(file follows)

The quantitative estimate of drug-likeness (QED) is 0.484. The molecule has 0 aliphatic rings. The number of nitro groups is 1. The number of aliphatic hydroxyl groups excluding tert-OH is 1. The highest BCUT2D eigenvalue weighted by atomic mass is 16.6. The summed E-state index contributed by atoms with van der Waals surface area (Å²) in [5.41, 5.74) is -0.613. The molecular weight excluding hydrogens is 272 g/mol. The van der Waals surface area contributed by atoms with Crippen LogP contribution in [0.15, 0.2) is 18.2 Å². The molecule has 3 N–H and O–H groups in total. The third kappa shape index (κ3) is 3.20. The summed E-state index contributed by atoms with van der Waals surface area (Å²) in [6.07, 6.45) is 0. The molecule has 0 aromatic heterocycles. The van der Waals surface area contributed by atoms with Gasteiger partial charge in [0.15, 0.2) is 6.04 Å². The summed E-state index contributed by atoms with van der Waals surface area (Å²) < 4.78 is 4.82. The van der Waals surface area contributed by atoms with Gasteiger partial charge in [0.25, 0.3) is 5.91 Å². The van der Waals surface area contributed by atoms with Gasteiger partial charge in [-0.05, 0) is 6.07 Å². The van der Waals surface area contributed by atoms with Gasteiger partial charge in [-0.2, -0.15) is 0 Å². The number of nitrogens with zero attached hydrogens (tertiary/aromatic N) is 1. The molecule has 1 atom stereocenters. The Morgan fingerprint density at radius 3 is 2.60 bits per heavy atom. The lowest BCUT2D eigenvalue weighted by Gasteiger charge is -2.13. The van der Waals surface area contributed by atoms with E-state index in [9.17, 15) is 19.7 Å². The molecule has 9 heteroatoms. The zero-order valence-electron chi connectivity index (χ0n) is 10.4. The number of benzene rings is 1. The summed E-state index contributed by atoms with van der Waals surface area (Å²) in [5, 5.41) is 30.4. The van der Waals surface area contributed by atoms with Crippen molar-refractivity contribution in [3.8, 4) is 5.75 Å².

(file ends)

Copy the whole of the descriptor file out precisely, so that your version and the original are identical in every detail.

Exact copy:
The quantitative estimate of drug-likeness (QED) is 0.484. The molecule has 0 aliphatic rings. The number of nitro groups is 1. The number of aliphatic hydroxyl groups excluding tert-OH is 1. The highest BCUT2D eigenvalue weighted by atomic mass is 16.6. The summed E-state index contributed by atoms with van der Waals surface area (Å²) in [5.41, 5.74) is -0.613. The molecular weight excluding hydrogens is 272 g/mol. The van der Waals surface area contributed by atoms with Crippen LogP contribution in [0.15, 0.2) is 18.2 Å². The molecule has 3 N–H and O–H groups in total. The third kappa shape index (κ3) is 3.20. The summed E-state index contributed by atoms with van der Waals surface area (Å²) in [6.07, 6.45) is 0. The molecule has 0 aromatic heterocycles. The van der Waals surface area contributed by atoms with Gasteiger partial charge in [0.15, 0.2) is 6.04 Å². The summed E-state index contributed by atoms with van der Waals surface area (Å²) < 4.78 is 4.82. The van der Waals surface area contributed by atoms with Gasteiger partial charge in [0.25, 0.3) is 5.91 Å². The van der Waals surface area contributed by atoms with Gasteiger partial charge in [-0.05, 0) is 6.07 Å². The van der Waals surface area contributed by atoms with Gasteiger partial charge in [-0.2, -0.15) is 0 Å². The number of nitrogens with zero attached hydrogens (tertiary/aromatic N) is 1. The molecule has 1 atom stereocenters. The Morgan fingerprint density at radius 3 is 2.60 bits per heavy atom. The lowest BCUT2D eigenvalue weighted by Gasteiger charge is -2.13. The van der Waals surface area contributed by atoms with E-state index in [9.17, 15) is 19.7 Å². The molecule has 9 heteroatoms. The zero-order valence-electron chi connectivity index (χ0n) is 10.4. The number of benzene rings is 1. The summed E-state index contributed by atoms with van der Waals surface area (Å²) in [5, 5.41) is 30.4. The van der Waals surface area contributed by atoms with Crippen molar-refractivity contribution in [3.8, 4) is 5.75 Å².